As a 12-yr old, I spent my summer days either out in boat (built by next door neighbour Jim Devine) with my dog Oscar or gone fishing for the bass that would come up to Killurin Bridge during the summer. There was plenty of black estuary mud outside our house (I fell in it often enough), where my dad told me it was sand and gravel during his childhood. I never thought too much of this, or of the green rafts of vegetation that would choke the river during the hottest days of the year. I realise now that the river was being slowly suffocated by excess nutrients, from agricultural fertiliser, and by other pollutants washing down from Enniscorthy and beyond. Net fishing for salmon had declined during my teenage years – it once seemed to be the after-work activity of every man in the parish, to bring in some extra cash in the 80s, but a decade later it had gone quiet. The salmon were no longer there, either due to the state of the water, or overfishing on the river, or out at sea.
I seem to have grown up with the subconscious knowledge that the river and the land mattered. That while things were never pristine, nor completely natural, now they were changing too fast, for the worse, during my own adolescence. As I’ve grown older, this has, in fits and starts, evolved into an understanding that we are living on a finite planet, with finite resources, and we are living like there’s no tomorrow. And they way we’re carrying on, tomorrow might just be fairly unpleasant; there will be no fish in the rivers, or the sea. Our farmland will be poisoned, and the air will be full of CO2 from our burning of oil, coal and gas. Predictions, as far as they go, suggest that Ireland will get wetter as the climate warms. More rain – can you believe that?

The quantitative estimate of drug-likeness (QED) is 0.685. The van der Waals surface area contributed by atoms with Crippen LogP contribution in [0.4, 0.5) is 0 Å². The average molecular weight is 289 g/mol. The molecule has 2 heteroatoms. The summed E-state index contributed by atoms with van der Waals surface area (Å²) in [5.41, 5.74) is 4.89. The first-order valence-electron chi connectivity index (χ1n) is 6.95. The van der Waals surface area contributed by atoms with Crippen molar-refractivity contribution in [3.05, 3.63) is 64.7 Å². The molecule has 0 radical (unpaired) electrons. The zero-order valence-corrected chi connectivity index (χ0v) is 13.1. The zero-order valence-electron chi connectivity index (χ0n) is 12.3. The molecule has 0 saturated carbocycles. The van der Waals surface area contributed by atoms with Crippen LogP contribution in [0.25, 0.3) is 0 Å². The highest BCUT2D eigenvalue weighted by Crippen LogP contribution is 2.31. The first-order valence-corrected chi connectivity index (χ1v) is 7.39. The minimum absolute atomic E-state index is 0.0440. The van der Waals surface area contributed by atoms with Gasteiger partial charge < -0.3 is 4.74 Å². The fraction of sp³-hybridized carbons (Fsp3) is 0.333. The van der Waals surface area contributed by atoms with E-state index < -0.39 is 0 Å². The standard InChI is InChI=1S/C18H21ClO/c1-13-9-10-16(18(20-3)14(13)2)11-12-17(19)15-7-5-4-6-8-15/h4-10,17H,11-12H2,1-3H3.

After the North Atlantic voyage, one incredible experience followed another. In early 2005, I spent two months working in Inari, Finnish Lapland, 300km north of the Arctic Circle as part of a partnership with Sami reindeer herders – the indigenous people of Norway, Finland, Sweden and part of Russia – to protect Europe’s last original northern forest from being turned into wood pulp for the paper industry. Camping in temperatures of -25C, being intimidated by heavies hired by the logging industry, it was one of the toughest campaigns I’d worked on, and but also one of the most revelatory, in terms of being introduced to new environments and cultures. In 2011, two years later, I returned to Inari to toast our success with Greenpeace folks based in Helsinki and local activists – finally, after years of campaigning and political wrangling, 40,000 hectares of original old growth boreal forest was protected – partly thanks to the initial push we made in 2005.